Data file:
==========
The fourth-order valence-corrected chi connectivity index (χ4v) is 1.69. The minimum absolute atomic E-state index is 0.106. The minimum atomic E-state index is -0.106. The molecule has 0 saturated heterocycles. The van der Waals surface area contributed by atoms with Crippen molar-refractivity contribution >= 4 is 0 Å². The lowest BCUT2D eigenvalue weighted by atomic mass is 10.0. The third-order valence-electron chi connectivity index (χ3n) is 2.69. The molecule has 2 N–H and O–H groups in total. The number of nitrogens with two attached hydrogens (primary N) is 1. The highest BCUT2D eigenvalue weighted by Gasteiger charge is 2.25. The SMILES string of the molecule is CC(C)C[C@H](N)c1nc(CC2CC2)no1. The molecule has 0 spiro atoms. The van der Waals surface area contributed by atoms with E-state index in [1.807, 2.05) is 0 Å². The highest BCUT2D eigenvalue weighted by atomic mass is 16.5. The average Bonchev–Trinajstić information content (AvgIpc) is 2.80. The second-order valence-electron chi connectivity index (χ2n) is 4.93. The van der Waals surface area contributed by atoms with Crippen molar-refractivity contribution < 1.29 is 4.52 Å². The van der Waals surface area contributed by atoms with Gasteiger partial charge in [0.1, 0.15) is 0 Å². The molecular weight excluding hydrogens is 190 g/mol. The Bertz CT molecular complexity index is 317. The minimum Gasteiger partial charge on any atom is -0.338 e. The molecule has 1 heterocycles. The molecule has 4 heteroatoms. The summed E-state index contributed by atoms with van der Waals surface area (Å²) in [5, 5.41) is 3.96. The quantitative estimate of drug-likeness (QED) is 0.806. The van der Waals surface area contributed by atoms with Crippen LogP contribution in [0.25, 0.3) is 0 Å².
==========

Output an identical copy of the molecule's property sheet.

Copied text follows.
The fourth-order valence-corrected chi connectivity index (χ4v) is 1.69. The minimum absolute atomic E-state index is 0.106. The minimum atomic E-state index is -0.106. The molecule has 0 saturated heterocycles. The van der Waals surface area contributed by atoms with Crippen molar-refractivity contribution >= 4 is 0 Å². The lowest BCUT2D eigenvalue weighted by atomic mass is 10.0. The third-order valence-electron chi connectivity index (χ3n) is 2.69. The molecule has 2 N–H and O–H groups in total. The number of nitrogens with two attached hydrogens (primary N) is 1. The highest BCUT2D eigenvalue weighted by Gasteiger charge is 2.25. The SMILES string of the molecule is CC(C)C[C@H](N)c1nc(CC2CC2)no1. The molecule has 0 spiro atoms. The van der Waals surface area contributed by atoms with E-state index in [1.807, 2.05) is 0 Å². The highest BCUT2D eigenvalue weighted by atomic mass is 16.5. The average Bonchev–Trinajstić information content (AvgIpc) is 2.80. The second-order valence-electron chi connectivity index (χ2n) is 4.93. The van der Waals surface area contributed by atoms with Crippen molar-refractivity contribution < 1.29 is 4.52 Å². The van der Waals surface area contributed by atoms with Gasteiger partial charge in [0.1, 0.15) is 0 Å². The molecular weight excluding hydrogens is 190 g/mol. The Bertz CT molecular complexity index is 317. The minimum Gasteiger partial charge on any atom is -0.338 e. The molecule has 1 heterocycles. The molecule has 4 heteroatoms. The summed E-state index contributed by atoms with van der Waals surface area (Å²) in [5, 5.41) is 3.96. The quantitative estimate of drug-likeness (QED) is 0.806. The van der Waals surface area contributed by atoms with Crippen LogP contribution in [0.25, 0.3) is 0 Å².